It’s a skill set the Bulls could use. His numbers and measurements look similar to Denzel Valentine, who has drawn mixed reviews in two NBA seasons and is really the closest thing the Bulls have to a “versatile” guard; Valentine was one of 21 players with 140+ 3-pointers and 240+ assists, 12 of whom were All-Stars.

Shamet also has seven inches of vertical leap and a quicker sprint as far as Combine times are concerned, and he’s a more natural fit as a point guard than Valentine. Shamet said two players whose games he studies include Malcolm Brogdon, a less-than-flashy guard who won 2017 Rookie of the Year making just about every correct play. Brogdon possesses the same sneaky athleticism – ask LeBron James – has shot 40 percent from deep in two NBA seasons and has a 2.62 A/TO ratio.

“You don’t want to step out of your comfort zone and be somebody you’re not, so out here I’m trying to be me, be solid, (and) make the right play all the time,” he said. “I don’t rely on my athleticism, I like to think the game. So I try to just be myself.”

Kris Dunn is cemented as a point guard for the Bulls’ future, and the front office sang Cameron Payne’s praises at season’s end, though he’ll be a free agent after next season. But Dunn, Payne and Jerian Grant combined to shoot 33.6 percent from deep, and even Payne’s 38.5 percent shooting came in a limited, 25-game span.

Shamet wouldn’t be a home-run pick, and certainly not a sexy one. Those picks have burned the Bulls in the past with players like Tony Snell, Doug McDermott and even Valentine. Shamet is 21 years old and has had two major foot surgeries. But the skill set is one the Bulls have needed for some time. And in a draft where the Bulls will be searching for talent, adding a player who fits the bill as a team need as well makes sense.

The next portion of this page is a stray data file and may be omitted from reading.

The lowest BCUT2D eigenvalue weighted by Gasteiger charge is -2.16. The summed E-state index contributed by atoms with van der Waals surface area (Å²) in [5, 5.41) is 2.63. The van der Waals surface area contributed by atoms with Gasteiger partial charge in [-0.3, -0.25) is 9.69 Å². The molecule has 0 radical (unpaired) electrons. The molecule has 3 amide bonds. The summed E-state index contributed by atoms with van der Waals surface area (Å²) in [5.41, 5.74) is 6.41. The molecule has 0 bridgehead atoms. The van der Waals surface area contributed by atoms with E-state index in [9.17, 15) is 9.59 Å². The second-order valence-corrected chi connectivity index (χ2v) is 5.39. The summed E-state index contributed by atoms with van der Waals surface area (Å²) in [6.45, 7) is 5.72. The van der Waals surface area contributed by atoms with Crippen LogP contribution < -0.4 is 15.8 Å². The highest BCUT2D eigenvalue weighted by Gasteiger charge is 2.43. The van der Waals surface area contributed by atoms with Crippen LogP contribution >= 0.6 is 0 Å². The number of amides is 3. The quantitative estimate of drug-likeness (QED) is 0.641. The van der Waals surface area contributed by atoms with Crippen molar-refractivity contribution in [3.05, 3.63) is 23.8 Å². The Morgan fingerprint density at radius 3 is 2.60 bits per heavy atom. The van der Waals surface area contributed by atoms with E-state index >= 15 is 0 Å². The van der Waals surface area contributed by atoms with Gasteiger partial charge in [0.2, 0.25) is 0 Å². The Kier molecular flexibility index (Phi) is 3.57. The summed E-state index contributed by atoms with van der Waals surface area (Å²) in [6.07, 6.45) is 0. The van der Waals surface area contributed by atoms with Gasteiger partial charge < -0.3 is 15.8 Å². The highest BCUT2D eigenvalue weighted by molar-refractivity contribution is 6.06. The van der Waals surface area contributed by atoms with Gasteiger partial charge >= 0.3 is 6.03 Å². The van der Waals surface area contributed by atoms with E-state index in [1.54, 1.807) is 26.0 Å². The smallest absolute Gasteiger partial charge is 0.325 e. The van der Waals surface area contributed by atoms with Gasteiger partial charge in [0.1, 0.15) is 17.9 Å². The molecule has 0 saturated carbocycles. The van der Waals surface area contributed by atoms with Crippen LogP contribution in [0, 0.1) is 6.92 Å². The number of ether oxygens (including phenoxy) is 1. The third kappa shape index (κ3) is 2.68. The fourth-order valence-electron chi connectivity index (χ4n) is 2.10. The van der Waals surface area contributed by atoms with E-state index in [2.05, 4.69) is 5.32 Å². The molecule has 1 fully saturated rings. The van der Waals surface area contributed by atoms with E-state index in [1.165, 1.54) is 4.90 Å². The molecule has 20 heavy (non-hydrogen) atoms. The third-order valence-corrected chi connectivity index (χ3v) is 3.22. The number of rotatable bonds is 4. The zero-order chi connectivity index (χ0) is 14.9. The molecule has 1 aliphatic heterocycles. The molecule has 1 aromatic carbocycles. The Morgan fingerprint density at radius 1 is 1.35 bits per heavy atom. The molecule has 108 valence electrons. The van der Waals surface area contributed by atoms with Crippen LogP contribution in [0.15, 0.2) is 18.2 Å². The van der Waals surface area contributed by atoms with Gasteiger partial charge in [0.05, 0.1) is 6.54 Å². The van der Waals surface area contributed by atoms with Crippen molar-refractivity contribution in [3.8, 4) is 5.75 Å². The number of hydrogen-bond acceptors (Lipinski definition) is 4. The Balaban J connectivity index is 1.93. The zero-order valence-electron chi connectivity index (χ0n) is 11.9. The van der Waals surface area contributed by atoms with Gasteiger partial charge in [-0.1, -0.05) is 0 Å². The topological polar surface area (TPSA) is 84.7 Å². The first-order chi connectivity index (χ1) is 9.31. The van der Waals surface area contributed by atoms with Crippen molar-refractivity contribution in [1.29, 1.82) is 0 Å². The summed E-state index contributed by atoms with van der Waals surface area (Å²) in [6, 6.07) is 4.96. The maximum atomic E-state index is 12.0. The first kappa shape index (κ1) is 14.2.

Versatility is Wendell Carter Jr's calling card

Versatility is Wendell Carter Jr's calling card

Wendell Carter Jr. didn’t come to the NBA Draft Combine with the boastful statements made by his peers, refusing to declare himself the best player in a loaded draft.

But it doesn’t mean he lacks for confidence.

Carter Jr. is one of the more intriguing prospects in next month’s draft, even though he doesn’t come with the heavy fanfare of what many expect to be the top three picks.

One of those top three players was Carter Jr’s teammate at Duke, Marvin Bagley III, relegating Carter Jr. to a supporting role of sorts in his lone collegiate season. He couldn’t turn college basketball upside down as a freshman; He didn’t have the opportunity to, still averaging 13.5 points, 9.1 rebounds and 2.1 blocks in 29.1 minutes last season.

“Bagley's a phenomenal player. He came into college basketball, did what he was supposed to do,” Carter Jr. said. “My role changed a little bit but like I said, I'm a winner and I'll do what it takes to win.”

Like he said, considering it was the fifth time he patted himself on the back, describing his positive attributes. It didn’t come across as obnoxious, but more an affirmation, a reminder that his willingness to sacrifice personal glory shouldn’t overshadow his ability.

“I'm pretty versatile as a player,” Carter Jr. said. “I'd just find a way to fit into the team, buy into the system. I'm a winner. Do whatever it takes to win.”

When asked about his strengths, he didn’t hesitate to say he’s “exceptional” at rebounding and defending, certainly things teams would love to see come to fruition if he’s in their uniform next season.

Playing next to Bagley and not being the first option—or even the second when one considers Grayson Allen being on the perimeter—forced him to mature more in the little things.

“It was (an adjustment) at first,” Carter Jr. said. “I knew what I could do without scoring the ball. I did those things. I did them very exceptional. I found a way to stand out from others without having to put the ball in the basket.”

“I think it did do wonders for me. It definitely helped me out, allowed me to show I can play with great players but still maintain my own.”

If he’s around at the seventh slot, the Bulls will likely take a hard look at how he could potentially fit next to Lauri Markkanen and in the Bulls’ meeting with Carter Jr., the subject was broached.

“Great process. I was just thinking, me and him together playing on the court together would be a killer,” he said with a smile.